The GSMA has reiterated its demand that mobile operators should be given sub-700MHz spectrum, but attacked "misinformation" suggesting it is calling for an end to traditional broadcast TV.
As the World Radiocommunication Conference rumbles on in Geneva, John Giusti, Chief Regulatory Officer at the GSMA, said both operators and broadcasters should get joint first refusal of the spectrum.
Operators are particularly keen on sub-700MHz spectrum because of its ability to penetrate into buildings.
Giusti said: “Today, the UHF band is lightly used for terrestrial broadcasting in many countries. By implementing the latest technologies, these legacy services could be maintained in a smaller amount of spectrum, maximising the use of this valuable spectrum resource by allowing both mobile and broadcasting below 700MHz.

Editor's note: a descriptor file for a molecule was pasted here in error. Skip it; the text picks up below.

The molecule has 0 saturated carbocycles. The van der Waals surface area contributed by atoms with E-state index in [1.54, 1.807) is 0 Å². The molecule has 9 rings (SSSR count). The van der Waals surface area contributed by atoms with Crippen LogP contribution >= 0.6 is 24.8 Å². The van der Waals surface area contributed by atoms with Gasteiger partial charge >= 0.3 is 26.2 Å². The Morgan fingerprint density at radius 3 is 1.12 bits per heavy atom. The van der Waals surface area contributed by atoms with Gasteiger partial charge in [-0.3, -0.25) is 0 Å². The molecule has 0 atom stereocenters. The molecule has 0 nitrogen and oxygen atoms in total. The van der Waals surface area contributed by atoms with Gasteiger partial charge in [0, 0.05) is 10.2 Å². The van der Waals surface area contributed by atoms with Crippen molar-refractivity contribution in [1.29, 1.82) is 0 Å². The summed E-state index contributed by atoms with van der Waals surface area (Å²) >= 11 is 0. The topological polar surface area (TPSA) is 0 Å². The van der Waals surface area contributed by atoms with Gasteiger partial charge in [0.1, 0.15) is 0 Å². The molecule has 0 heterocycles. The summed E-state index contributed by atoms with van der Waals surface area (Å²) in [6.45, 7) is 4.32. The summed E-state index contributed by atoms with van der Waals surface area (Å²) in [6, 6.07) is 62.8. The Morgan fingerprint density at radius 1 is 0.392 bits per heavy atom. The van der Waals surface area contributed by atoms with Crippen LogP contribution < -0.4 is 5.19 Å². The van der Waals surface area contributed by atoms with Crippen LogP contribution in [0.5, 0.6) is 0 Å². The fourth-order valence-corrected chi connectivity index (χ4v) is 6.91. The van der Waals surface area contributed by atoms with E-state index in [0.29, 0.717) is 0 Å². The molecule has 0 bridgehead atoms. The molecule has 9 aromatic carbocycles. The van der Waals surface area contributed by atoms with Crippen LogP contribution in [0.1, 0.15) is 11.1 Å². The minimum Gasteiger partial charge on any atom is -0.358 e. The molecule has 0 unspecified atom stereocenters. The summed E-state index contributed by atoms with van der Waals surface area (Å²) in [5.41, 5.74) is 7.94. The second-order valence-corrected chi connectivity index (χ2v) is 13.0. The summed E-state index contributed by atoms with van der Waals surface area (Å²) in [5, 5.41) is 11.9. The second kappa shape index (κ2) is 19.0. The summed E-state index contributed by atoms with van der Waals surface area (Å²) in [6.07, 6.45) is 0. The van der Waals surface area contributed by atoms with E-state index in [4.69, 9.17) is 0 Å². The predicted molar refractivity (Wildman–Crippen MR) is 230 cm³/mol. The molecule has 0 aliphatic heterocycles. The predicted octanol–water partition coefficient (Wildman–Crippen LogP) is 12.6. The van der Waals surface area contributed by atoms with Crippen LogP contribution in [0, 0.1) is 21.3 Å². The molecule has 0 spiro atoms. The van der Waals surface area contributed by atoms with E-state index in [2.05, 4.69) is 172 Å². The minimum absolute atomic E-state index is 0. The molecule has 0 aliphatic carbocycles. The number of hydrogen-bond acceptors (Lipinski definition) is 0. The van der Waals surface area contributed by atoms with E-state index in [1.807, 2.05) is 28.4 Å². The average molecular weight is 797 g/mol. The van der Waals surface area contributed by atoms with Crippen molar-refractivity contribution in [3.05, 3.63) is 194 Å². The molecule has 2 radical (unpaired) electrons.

"Adding a co-primary allocation in the sub-700MHz band at WRC-15 would offer governments the flexibility to meet the changing needs of their citizens, who are increasingly accessing video content via ‘second screen’ mobile and tablet devices, and expand the well-established socio-economic benefits generated by mobile broadband."
He said that instead of removing traditional broadcast TV from the sub-700MHz spectrum, a position he said the GSMA was no advocating, broadcasters and operators could manage side by side.
"A ‘no change’ vote for the sub-700MHz UHF band at WRC-15 would put unnecessary constraints on the ability of governments to choose how best to meet the needs of their citizens over the coming decade," Giusti added.
"Taking into account the WRC cycle, it would likely not be until at least 2023 before governments could revisit allocations in the sub-700MHz band, with a further five to ten years before it would reach the public in the form of new and innovative services.